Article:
As per gaming and content in general, I think I might have gotten worse with age. I was about to start the 3rd season of Snowpiercer and for the life of me, I have no idea where the story was at. So now I'm looking through YouTube to find a good not too short (> 3 minutes), not too long (< 7 minutes) recap because I don't feel like watching the 2 seasons again. Same thing happened with the Heist. Same thing happened the 3 times I bounced of The Witcher Season 1.

I love gaming, mostly because the rules and reward-systems are easily grasped by my mind. As Amoebic so elegantly puts it "each dopamine hit of action and reward within a structured framework of rules and standards that games often provide." I can play for hours and my brain will enjoy every second of it, my brain high on the dopamine drip to realize how tired I am or how many hours have passed.

And then there's my dependency on two specific games. League of Legends and Counter Strike. My brain gobbles them up like chocolate-covered crack. The feedback loop is very short, very rewarding and I can't control it. At all. With most games, I will eventually see the design mechanics and the game loses it's 'magic'. That's how I got bored of Hades and Rogue Legacy 2 over the past year. With these two? yeesh, I'm getting excited only thinking of them.

Exact same for me when coming back to the next season of a show. I'm actually okay with rewatching the previous season (or at least the last episode or two), but my wife isn't. There are some shows that we watch, but that I stopped actually paying attention to because I lost track of what was happening. Recently, it happened when we watched Fate of the Furious. I couldn't remember who a handful of the characters actually were, or what their relationship to each other is, other than family, obviously.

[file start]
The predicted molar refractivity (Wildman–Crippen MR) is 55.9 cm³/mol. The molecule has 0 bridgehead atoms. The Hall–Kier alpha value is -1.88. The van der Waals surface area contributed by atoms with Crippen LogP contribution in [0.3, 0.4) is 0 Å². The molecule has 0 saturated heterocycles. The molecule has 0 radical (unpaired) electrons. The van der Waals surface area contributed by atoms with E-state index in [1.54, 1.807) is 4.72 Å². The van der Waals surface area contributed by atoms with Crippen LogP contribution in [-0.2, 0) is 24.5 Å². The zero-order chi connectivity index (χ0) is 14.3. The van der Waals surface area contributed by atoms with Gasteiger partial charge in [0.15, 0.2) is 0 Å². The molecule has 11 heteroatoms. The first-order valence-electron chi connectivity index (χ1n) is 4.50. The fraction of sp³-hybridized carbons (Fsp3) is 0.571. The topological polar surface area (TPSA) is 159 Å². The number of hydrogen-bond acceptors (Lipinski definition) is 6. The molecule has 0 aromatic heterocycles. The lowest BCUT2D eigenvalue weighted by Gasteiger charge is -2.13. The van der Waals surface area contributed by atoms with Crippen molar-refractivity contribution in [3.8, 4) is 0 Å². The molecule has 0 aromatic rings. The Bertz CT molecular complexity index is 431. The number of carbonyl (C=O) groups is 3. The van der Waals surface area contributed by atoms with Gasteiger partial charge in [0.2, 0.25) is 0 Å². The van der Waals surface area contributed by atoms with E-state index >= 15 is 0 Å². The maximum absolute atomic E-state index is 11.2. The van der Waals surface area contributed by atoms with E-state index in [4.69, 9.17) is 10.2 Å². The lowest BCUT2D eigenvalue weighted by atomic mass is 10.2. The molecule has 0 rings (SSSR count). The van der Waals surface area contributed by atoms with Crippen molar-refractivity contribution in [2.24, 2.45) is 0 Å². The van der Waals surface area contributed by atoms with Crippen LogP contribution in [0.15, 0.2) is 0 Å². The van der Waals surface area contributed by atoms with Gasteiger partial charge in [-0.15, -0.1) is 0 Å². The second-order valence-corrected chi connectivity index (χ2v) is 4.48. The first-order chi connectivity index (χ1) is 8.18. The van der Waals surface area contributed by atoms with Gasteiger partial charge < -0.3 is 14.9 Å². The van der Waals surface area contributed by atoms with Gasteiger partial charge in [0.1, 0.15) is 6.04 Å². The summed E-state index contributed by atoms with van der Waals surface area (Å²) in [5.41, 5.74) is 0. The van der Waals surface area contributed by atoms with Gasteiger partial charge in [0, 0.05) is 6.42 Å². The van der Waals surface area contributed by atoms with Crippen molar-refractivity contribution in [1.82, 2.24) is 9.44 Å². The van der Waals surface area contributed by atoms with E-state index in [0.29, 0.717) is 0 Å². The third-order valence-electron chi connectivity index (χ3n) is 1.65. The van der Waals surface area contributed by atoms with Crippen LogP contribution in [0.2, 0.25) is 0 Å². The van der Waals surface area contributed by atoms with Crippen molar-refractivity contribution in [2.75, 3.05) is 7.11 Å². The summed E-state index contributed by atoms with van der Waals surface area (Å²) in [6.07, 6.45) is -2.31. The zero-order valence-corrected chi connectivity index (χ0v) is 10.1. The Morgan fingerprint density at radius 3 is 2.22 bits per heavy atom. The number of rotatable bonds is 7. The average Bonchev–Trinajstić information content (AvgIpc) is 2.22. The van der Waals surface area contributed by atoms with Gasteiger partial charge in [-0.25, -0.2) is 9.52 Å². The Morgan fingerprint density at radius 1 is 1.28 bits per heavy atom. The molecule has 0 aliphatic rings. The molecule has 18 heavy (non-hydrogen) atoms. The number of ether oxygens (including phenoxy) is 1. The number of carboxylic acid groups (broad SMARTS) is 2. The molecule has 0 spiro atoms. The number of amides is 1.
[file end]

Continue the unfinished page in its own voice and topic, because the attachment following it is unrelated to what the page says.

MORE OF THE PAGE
Thinking about it, this is pretty much exactly why I tend to binge TV shows, and implemented my rule of playing one game at a time, and playing it until it's done. If I don't do things that way, I either completely forget I was playing/watching it, or I just forget what was happening. It happens all the time that I'm scrolling through Netflix and coming across shows that make me say "oh yeah, I totally forgot I was watching that", but really it's "oh yeah, I totally forgot that show existed." It's nothing to do with how much I'm enjoying it, it's literally that I forget it's a thing at all.

I'm trying something. I've got myself a 8.5"x11" whiteboard and mounted it on a gooseneck tablet holder beside my monitor. For the past few days I've been keeping a running to-do list there. The idea is that when my brain slips out of gear and starts looking for a tangent to run down, having an external visual reminder might prompt me to go put a dent in one of them. It's working pretty well so far, though it's too early to tell how it'll go when the novelty wears off.

I bring this up, here, in this thread, because I'd like y'all's opinion on something...

Should I put a game or two from the pile up on the board? It's not productive productive, but video games sure beat refreshing social media for the umpteenth time.